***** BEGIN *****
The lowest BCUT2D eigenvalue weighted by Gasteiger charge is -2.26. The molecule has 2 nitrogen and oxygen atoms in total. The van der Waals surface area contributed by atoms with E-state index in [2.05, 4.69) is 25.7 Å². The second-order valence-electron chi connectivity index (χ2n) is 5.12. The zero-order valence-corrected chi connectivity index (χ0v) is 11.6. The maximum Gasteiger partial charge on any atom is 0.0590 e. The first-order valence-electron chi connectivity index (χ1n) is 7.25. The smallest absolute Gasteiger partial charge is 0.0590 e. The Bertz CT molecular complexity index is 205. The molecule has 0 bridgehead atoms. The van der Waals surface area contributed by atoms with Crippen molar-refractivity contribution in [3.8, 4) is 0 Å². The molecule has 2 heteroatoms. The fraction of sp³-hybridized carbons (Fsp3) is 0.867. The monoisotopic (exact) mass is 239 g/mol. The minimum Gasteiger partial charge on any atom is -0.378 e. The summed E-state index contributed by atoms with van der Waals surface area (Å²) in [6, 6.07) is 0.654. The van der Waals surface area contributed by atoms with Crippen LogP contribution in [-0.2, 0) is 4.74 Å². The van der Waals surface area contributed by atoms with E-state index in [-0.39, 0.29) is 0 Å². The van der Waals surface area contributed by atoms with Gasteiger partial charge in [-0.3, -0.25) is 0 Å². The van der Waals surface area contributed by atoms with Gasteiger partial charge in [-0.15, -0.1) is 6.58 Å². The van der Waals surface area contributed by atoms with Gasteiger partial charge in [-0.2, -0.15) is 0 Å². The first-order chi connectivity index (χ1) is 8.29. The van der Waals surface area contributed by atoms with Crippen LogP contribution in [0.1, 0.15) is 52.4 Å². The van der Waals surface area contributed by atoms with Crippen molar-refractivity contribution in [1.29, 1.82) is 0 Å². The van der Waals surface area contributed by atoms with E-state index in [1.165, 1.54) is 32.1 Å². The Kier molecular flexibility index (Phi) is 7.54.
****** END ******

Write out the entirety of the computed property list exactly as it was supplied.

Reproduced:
The lowest BCUT2D eigenvalue weighted by Gasteiger charge is -2.26. The molecule has 2 nitrogen and oxygen atoms in total. The van der Waals surface area contributed by atoms with E-state index in [2.05, 4.69) is 25.7 Å². The second-order valence-electron chi connectivity index (χ2n) is 5.12. The zero-order valence-corrected chi connectivity index (χ0v) is 11.6. The maximum Gasteiger partial charge on any atom is 0.0590 e. The first-order valence-electron chi connectivity index (χ1n) is 7.25. The smallest absolute Gasteiger partial charge is 0.0590 e. The Bertz CT molecular complexity index is 205. The molecule has 0 bridgehead atoms. The van der Waals surface area contributed by atoms with Crippen molar-refractivity contribution in [3.8, 4) is 0 Å². The molecule has 2 heteroatoms. The fraction of sp³-hybridized carbons (Fsp3) is 0.867. The monoisotopic (exact) mass is 239 g/mol. The minimum Gasteiger partial charge on any atom is -0.378 e. The summed E-state index contributed by atoms with van der Waals surface area (Å²) in [6, 6.07) is 0.654. The van der Waals surface area contributed by atoms with Crippen LogP contribution in [-0.2, 0) is 4.74 Å². The van der Waals surface area contributed by atoms with E-state index in [-0.39, 0.29) is 0 Å². The van der Waals surface area contributed by atoms with Gasteiger partial charge in [-0.3, -0.25) is 0 Å². The van der Waals surface area contributed by atoms with Gasteiger partial charge in [-0.15, -0.1) is 6.58 Å². The van der Waals surface area contributed by atoms with Gasteiger partial charge in [-0.2, -0.15) is 0 Å². The first-order chi connectivity index (χ1) is 8.29. The van der Waals surface area contributed by atoms with Crippen LogP contribution in [0.1, 0.15) is 52.4 Å². The van der Waals surface area contributed by atoms with Crippen molar-refractivity contribution in [1.29, 1.82) is 0 Å². The van der Waals surface area contributed by atoms with E-state index in [1.165, 1.54) is 32.1 Å². The Kier molecular flexibility index (Phi) is 7.54.